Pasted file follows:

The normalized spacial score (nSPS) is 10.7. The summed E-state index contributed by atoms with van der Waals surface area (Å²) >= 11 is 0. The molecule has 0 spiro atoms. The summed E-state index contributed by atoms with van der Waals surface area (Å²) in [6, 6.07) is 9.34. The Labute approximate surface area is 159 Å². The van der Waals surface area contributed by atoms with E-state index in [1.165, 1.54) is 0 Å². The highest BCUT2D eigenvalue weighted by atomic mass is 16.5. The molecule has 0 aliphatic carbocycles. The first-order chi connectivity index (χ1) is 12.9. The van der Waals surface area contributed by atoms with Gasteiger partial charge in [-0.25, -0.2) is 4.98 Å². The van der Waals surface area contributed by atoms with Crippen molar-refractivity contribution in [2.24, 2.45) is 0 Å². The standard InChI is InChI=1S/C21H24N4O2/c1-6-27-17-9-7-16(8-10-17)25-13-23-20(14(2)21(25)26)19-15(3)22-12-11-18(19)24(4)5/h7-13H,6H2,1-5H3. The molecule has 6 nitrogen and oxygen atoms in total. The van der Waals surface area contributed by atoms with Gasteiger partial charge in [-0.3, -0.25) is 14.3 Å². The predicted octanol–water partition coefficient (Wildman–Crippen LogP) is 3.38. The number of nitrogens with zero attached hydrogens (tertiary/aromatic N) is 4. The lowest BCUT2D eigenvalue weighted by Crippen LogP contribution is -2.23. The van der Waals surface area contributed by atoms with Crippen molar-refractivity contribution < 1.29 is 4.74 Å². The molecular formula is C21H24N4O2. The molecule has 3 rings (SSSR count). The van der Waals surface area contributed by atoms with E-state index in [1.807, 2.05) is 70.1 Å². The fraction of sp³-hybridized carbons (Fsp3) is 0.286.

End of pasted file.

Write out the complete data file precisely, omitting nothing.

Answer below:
The normalized spacial score (nSPS) is 10.7. The summed E-state index contributed by atoms with van der Waals surface area (Å²) >= 11 is 0. The molecule has 0 spiro atoms. The summed E-state index contributed by atoms with van der Waals surface area (Å²) in [6, 6.07) is 9.34. The Labute approximate surface area is 159 Å². The van der Waals surface area contributed by atoms with E-state index in [1.165, 1.54) is 0 Å². The highest BCUT2D eigenvalue weighted by atomic mass is 16.5. The molecule has 0 aliphatic carbocycles. The first-order chi connectivity index (χ1) is 12.9. The van der Waals surface area contributed by atoms with Gasteiger partial charge in [-0.25, -0.2) is 4.98 Å². The van der Waals surface area contributed by atoms with Crippen molar-refractivity contribution in [2.24, 2.45) is 0 Å². The standard InChI is InChI=1S/C21H24N4O2/c1-6-27-17-9-7-16(8-10-17)25-13-23-20(14(2)21(25)26)19-15(3)22-12-11-18(19)24(4)5/h7-13H,6H2,1-5H3. The molecule has 6 nitrogen and oxygen atoms in total. The van der Waals surface area contributed by atoms with Gasteiger partial charge in [-0.3, -0.25) is 14.3 Å². The predicted octanol–water partition coefficient (Wildman–Crippen LogP) is 3.38. The number of nitrogens with zero attached hydrogens (tertiary/aromatic N) is 4. The lowest BCUT2D eigenvalue weighted by Crippen LogP contribution is -2.23. The van der Waals surface area contributed by atoms with Crippen molar-refractivity contribution < 1.29 is 4.74 Å². The molecular formula is C21H24N4O2. The molecule has 3 rings (SSSR count). The van der Waals surface area contributed by atoms with E-state index in [1.807, 2.05) is 70.1 Å². The fraction of sp³-hybridized carbons (Fsp3) is 0.286.